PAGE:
And yet, despite this antagonism, loud calls for Germany to assume “leadership” in Europe can also be heard. Germany is undoubtedly Europe’s most important economy; and, with low unemployment and relatively sound public finances, it is also the best-performing one – at least for the time being. So Germany is asked to take the lead in saving the eurozone, an outcome that is in the interest not only of the entire European community, but also of Germany, which is widely seen as having gained the greatest advantage from the single currency.
Complaints about the imposition of a “teutonic regime” and appeals for German leadership seem to contradict each other – a kind of continent-wide cognitive dissonance. In fact, the complaints and calls for leadership are mutually reinforcing. The implementation of austerity policies in the periphery has caused these countries to ask for help and request that Germany take the lead by putting more money on the European table.
Nobody would deny that Germany has an interest in preserving the euro. So why shouldn’t it support its partners with financial help to overcome the crisis?
Such support can already be found via the various rescue mechanisms – above all, the European Stability Mechanism and the implicit guarantees of TARGET 2 – that have been erected since the crisis began. But these mechanisms must be distinguished from a regime of more or less automatic, permanent transfers. As long as a fully-fledged political union remains a vision for the future, fiscal transfers must be legitimised by national parliaments.
For now – and probably for a long time to come – the eurozone will continue to be a union of sovereign states, with each country responsible for its own policies and for their outcome. The no-bailout clause that was included in the monetary union’s founding treaty is an indispensable corollary. Eurobonds, for example, would not only create moral hazard; “taxation without representation” would also violate a fundamental tenet of democracy and undermine support for the European idea.
The creation of a European banking union is another area in which misguided calls for solidarity prevail. Establishing a single supervisory authority and a resolution mechanism are valid proposals. But asking others to pay for the legacy of banks’ past irresponsible practices is hard to justify.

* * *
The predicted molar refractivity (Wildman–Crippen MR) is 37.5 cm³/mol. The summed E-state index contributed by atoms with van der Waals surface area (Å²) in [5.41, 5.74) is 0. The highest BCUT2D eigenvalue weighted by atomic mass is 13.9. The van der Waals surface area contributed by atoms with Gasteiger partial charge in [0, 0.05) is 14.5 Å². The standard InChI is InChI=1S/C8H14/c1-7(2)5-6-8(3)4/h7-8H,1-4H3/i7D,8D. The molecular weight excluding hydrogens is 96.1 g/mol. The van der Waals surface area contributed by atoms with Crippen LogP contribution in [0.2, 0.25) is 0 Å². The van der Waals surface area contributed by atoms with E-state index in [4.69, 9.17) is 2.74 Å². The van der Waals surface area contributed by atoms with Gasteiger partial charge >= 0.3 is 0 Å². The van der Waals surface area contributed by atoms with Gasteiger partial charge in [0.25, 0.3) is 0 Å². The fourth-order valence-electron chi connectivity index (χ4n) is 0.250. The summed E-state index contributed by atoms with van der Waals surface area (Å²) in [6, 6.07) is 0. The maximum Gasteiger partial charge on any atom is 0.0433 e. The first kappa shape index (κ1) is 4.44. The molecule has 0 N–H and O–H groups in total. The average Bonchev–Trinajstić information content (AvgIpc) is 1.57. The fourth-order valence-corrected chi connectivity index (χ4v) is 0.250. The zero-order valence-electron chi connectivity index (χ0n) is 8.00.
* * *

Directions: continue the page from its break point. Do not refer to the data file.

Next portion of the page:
What would be the reaction if, say, Italian or Spanish taxpayers were asked to pay for the reckless behavior of the German IKB or HRE banks? Who would not find such a request inappropriate, to say the least? And yet when the bailout is presented the other way around, with German taxpayers asked to backstop reckless Italian or Spanish banks, somehow it is supposed to be an act of solidarity. Legacy problems in national banking systems should be solved at the national level before the banking union moves forward.
Bailing out governments and banks is not the direction in which Germany should lead. If Germany should lead at all, it should do so by providing a model of good economic policies for others to emulate. It should lead by respecting the commitments enshrined in the European treaties. Indeed, Germany set a disgraceful and damaging example when, back in 2003-2004, it undermined the European Union’s Stability and Growth Pact by not adhering to it.
Walter Hallstein, the first president of the European Commission, repeatedly stressed that the union is based on the principle of a community of nations under the rule of law (Rechtsgemeinschaft). Today, credibility can only be restored if treaties and rules are respected again.
Think of the eurozone as a selective club. Unless its members respect the rules by which it is defined, it will wither. Those who violate the rules must be warned and finally sanctioned – preferably in an automatic fashion. Those who violate the rules consistently, and even announce that they will continue in their misbehavior, should not be allowed to blackmail the community and should ultimately consider leaving the club.
Those who are concerned about permanent German dominance of the European “club” can rest easy. Having emerged from the position of the sick man of Europe only a decade ago, Germany is now willfully, if thoughtlessly, undoing the reforms that had so strengthened its economy. By reinforcing already-strict labour-market regulation, pursuing a misguided energy policy, and reversing pension reform, Germany is undermining its current economic position and will move in the direction of problem countries.
This regression will take time, but it will happen. Accordingly, calls for German leadership will disappear and its strained public finances will suppress requests for financial transfers. One wonders how the discussion about “leadership” for Europe will look then?
Otmar Issing, former Chief Economist and Member of the Board of the European Central Bank, is President of the Center for Financial Studies at Goethe University, Frankfurt.
Copyright: Project Syndicate, 2014.